Breaking: Kennedy Center backs down on sacking its orchestra

We don’t have details yet from both sides but it looks like Deborah Rutter has made a humiliating climbdown in her bid to dismiss the orchestra during the virus crisis. The musicians are now demanding the reinstatement of sacked members of staff.

Here’s what the musicians have just told us:

The Musicians of the National Symphony Orchestra are pleased that a settlement has been reached to resolve the grievance filed by our union challenging the Kennedy Center’s decision to furlough musicians beginning this week. That action was not permitted under our collective bargaining agreement and, under the settlement, musicians will not be furloughed. In recognition of the economic impact of the COVID-19 pandemic on the Kennedy Center, however, we have agreed to modify our collective bargaining agreement to make substantial economic concessions. Our agreement also will be extended for an additional year, through the beginning of September 2024. This will provide financial stability to our musicians during this difficult time.

We are grateful to have a collective bargaining agreement and a union—the D.C. Federation of Musicians, AFM Local 161-710—to protect us. Not all Kennedy Center staff are so fortunate. We urge the Kennedy Center to bring back the Orchestra’s staff as a matter of fairness and so that our venture can flourish. We need their talents to help start new musical projects to present to our patrons and the larger world. The musicians of the National Symphony are pledging at least $50,000 of our own money over the next 10 weeks to help support our NSO staff colleagues. While it is not enough to make them whole, we hope that it helps materially as well as demonstrating our respect and admiration for them.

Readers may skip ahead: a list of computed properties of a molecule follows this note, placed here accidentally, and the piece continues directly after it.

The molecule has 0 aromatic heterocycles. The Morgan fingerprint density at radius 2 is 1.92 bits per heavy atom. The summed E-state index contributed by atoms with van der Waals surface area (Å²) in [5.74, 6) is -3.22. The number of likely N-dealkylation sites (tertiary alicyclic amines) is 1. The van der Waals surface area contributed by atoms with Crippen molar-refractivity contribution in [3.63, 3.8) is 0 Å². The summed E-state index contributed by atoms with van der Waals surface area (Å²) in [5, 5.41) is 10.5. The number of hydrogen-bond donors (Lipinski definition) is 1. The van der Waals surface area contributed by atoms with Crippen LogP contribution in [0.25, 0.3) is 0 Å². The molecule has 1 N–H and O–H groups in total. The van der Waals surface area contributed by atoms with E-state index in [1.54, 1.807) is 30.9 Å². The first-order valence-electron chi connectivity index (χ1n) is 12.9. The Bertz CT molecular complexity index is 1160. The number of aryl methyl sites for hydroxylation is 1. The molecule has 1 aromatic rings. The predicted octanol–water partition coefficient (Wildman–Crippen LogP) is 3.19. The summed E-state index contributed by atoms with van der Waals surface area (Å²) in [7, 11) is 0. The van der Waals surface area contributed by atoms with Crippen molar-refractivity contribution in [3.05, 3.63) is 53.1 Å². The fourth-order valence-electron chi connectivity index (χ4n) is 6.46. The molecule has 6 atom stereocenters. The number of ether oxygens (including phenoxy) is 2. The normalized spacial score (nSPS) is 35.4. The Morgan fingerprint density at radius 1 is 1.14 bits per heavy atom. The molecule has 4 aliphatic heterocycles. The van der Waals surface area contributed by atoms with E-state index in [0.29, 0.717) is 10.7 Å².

Throughout this process, the NSO musicians, as always, have been willing to work with management to try to find creative solutions to difficult problems.

 

UPDATE: Here’s the house version from Ms Rutter’s office:

After several days of collaborative discussions, Kennedy Center leadership and the musicians of the National Symphony Orchestra (NSO) have reached a new agreement, a significant step in stabilizing the institution as it faces financial challenges resulting from the global COVID-19 pandemic. The NSO musicians have agreed to a restructure of their current contract resulting in payroll savings of nearly 35% (over $2.5 million) through early September, as well as further savings realized through a wage freeze in the 2020-2021 season and delayed wage increases for the duration of the contract. Combined, these financial sacrifices total approximately $4 million and represent a substantial long-term investment in the Kennedy Center’s future. NSO musicians and NSO management have also agreed to form a joint working group to discuss alternative ways to share new and archived NSO content during the current pandemic closure.